George Will, the political pundit, freely admits that he was the kid who played right field on his team. And indeed he looks the part a slight, bespectacled bookworm, too much an egghead for the rest of the gang. Instead of building up his athletic prowess, he developed a knowledge and love for the game which he displays in Bunts, a collection of his writings on the national pastime. This is Will's second foray into baseball. His Men at Work: The Craft of Baseball, was a bestseller.
Most of the pieces in Bunts, which span some 25 years, are gleaned from his Newsweek and Washington Post columns, with a few other musings tossed in for good measure. In his earlier writings he strives to prove that rooting for his childhood idols, the Chicago Cubs (the poster team for baseball mediocrity), and being a baseball fan were not mutually exclusive. Indeed, of the book's 80 pieces, 15 refer to the this team which had not won a pennant since 1945 and whose overall record is well below the break-even point. On the flip side, a few of the stories deal with the Baltimore Orioles, one of the more successful franchises. Will is a Member of the Board for the O's, which is the closest thing Washington, D.C., has to a team since the Senators left town in 1972.
Bunts is about more than the strain of being a Cubs fan, however. Will reports on such luminaries as Pete Rose, whose passion for gambling ultimately conflicted with his passion for baseball; Curt Flood, whose sacrifice made today's free agency possible; Cal Ripken, Jr., the new "Iron Man" of baseball; Steve Palermo, an umpire who was shot and paralyzed while trying to prevent an armed robbery; perennial batting champion Tony Gwynn; and Jon Miller, the stylish broadcaster for ESPN and the San Francisco Giants. But Will also writes about lesser lights in the horsehide firmament, including Andy Van Slyke, a colorful and outspoken outfielder; Jamie Quirk, a journeyman catcher; and Brett Butler, "The Human Bunt."Will addresses issues as well, offering his insights on the designated hitter, voting for players for the annual all-star game, and even tackling the questionable origins of baseball. He writes with great nostalgia as he contrasts the sport between his favorite era, the 1950s, and the neon nineties. His columns on baseball's various labor unrests show little patience for either side, blaming both players and owners for imperiling the great game that has bridged generations and seen America through good times and bad.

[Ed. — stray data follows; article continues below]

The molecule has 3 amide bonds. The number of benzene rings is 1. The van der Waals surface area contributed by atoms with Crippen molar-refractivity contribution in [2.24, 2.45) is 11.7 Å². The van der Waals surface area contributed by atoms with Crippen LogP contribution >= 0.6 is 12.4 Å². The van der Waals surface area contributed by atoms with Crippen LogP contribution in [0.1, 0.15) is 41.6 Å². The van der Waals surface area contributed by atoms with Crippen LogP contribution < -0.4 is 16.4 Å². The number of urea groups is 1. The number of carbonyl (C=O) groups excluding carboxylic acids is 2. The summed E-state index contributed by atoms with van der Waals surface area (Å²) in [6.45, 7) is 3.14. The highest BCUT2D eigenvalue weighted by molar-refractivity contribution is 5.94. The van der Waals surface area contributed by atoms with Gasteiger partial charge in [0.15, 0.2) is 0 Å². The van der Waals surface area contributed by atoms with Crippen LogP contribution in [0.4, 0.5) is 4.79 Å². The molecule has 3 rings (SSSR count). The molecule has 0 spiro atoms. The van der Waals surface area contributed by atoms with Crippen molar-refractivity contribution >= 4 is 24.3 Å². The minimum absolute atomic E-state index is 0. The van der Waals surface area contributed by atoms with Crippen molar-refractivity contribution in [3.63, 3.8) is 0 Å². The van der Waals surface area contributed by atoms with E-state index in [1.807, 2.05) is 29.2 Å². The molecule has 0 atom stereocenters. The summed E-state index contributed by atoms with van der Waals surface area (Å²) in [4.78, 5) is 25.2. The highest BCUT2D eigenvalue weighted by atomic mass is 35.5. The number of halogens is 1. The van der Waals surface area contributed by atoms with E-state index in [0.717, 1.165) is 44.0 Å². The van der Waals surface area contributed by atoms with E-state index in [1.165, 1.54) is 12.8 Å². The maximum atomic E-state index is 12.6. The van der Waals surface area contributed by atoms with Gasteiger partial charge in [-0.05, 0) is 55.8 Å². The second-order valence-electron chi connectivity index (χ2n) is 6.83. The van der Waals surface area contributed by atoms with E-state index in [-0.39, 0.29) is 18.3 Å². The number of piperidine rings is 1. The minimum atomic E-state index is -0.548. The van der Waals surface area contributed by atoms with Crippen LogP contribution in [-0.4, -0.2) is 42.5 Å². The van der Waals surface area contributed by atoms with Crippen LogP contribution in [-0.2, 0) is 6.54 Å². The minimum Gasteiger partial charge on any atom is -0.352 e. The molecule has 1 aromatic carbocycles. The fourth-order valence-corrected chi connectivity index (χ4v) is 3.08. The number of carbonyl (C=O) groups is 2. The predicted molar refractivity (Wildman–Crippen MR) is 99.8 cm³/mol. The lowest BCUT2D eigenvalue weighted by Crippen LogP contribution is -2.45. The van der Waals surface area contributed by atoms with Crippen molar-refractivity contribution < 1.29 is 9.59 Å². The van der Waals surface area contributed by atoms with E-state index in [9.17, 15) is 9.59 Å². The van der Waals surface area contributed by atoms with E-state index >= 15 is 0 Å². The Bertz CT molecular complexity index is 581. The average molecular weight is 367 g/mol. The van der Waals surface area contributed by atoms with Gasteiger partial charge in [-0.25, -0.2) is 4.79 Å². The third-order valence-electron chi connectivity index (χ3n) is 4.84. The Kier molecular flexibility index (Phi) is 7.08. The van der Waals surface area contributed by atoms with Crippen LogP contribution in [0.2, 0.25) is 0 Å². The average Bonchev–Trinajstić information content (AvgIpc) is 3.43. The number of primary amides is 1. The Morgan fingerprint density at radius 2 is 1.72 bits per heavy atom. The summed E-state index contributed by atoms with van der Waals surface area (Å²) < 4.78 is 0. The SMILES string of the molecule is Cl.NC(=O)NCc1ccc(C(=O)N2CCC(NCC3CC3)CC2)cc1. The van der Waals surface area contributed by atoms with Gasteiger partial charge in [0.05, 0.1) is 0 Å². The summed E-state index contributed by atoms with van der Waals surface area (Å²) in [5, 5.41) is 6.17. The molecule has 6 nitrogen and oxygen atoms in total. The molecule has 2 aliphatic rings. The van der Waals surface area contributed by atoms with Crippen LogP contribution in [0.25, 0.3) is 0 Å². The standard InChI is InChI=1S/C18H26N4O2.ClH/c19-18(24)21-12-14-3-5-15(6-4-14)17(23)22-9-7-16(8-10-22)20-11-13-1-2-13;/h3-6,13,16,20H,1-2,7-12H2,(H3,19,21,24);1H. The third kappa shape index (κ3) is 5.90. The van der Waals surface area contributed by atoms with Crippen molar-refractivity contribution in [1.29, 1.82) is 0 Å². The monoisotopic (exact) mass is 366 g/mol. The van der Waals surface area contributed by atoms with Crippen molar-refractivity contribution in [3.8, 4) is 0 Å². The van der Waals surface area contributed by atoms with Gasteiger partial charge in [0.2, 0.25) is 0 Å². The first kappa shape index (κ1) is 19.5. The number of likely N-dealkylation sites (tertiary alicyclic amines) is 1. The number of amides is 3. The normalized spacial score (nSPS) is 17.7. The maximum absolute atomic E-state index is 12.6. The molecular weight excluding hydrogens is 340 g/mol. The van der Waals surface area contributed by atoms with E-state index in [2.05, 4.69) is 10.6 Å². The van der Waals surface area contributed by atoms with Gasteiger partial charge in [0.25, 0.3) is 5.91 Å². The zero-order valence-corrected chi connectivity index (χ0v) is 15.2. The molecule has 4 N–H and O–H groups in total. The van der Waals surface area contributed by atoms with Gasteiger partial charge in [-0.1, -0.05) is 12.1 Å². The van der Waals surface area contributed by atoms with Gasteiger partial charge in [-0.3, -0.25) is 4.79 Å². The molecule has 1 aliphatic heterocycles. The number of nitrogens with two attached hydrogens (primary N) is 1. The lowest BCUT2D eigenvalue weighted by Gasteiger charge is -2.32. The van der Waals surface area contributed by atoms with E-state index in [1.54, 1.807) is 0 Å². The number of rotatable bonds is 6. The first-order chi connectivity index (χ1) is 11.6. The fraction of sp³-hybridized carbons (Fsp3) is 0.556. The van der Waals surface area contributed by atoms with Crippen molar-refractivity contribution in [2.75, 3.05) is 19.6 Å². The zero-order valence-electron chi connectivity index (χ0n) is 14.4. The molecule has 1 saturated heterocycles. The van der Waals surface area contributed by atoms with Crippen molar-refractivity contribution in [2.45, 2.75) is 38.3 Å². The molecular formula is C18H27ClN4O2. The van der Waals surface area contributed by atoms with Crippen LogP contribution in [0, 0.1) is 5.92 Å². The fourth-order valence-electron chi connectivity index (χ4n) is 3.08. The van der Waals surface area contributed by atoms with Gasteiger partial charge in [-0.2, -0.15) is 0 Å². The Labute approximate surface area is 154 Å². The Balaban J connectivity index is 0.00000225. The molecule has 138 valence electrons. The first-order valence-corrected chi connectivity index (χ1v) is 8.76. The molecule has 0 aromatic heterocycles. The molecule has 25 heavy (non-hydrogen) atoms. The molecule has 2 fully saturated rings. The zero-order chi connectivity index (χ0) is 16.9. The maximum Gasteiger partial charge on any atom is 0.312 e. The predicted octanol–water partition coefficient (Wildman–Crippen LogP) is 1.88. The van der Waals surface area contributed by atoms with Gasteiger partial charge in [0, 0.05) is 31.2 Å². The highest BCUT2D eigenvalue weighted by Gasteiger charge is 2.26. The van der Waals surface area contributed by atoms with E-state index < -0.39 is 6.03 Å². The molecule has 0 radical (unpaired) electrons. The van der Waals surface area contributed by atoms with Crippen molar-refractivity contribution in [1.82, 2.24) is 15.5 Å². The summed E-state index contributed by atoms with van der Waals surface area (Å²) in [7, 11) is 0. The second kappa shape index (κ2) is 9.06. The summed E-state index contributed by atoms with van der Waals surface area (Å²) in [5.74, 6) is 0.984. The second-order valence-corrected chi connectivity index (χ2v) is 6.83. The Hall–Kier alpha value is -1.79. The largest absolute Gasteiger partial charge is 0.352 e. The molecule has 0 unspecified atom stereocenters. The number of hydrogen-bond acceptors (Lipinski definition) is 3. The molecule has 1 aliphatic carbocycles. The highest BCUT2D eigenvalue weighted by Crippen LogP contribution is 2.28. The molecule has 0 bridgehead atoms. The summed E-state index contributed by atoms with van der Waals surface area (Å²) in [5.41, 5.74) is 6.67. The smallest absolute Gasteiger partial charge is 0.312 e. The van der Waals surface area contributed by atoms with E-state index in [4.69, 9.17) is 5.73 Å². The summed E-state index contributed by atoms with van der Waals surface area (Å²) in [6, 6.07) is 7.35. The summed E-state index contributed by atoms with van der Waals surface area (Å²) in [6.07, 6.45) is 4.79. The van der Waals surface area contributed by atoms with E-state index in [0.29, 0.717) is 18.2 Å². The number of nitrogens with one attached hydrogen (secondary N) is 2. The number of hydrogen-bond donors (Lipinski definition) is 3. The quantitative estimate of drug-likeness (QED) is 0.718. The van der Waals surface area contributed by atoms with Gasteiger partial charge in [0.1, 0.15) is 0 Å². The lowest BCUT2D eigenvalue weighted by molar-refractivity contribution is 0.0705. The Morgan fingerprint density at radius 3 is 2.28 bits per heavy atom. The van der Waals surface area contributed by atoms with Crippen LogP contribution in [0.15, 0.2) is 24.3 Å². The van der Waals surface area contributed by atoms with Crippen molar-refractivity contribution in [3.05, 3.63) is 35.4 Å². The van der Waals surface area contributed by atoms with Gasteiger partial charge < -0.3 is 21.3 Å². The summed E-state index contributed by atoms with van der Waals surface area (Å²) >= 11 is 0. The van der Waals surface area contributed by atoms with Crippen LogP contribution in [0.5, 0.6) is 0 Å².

It might be hard to conceive that Will, an icon of the conservative movement, can wax so poetically about something as "trivial" as baseball. But Bunts proves his ardor for the game, with all its triumphs, heartbreaks, and shortcomings.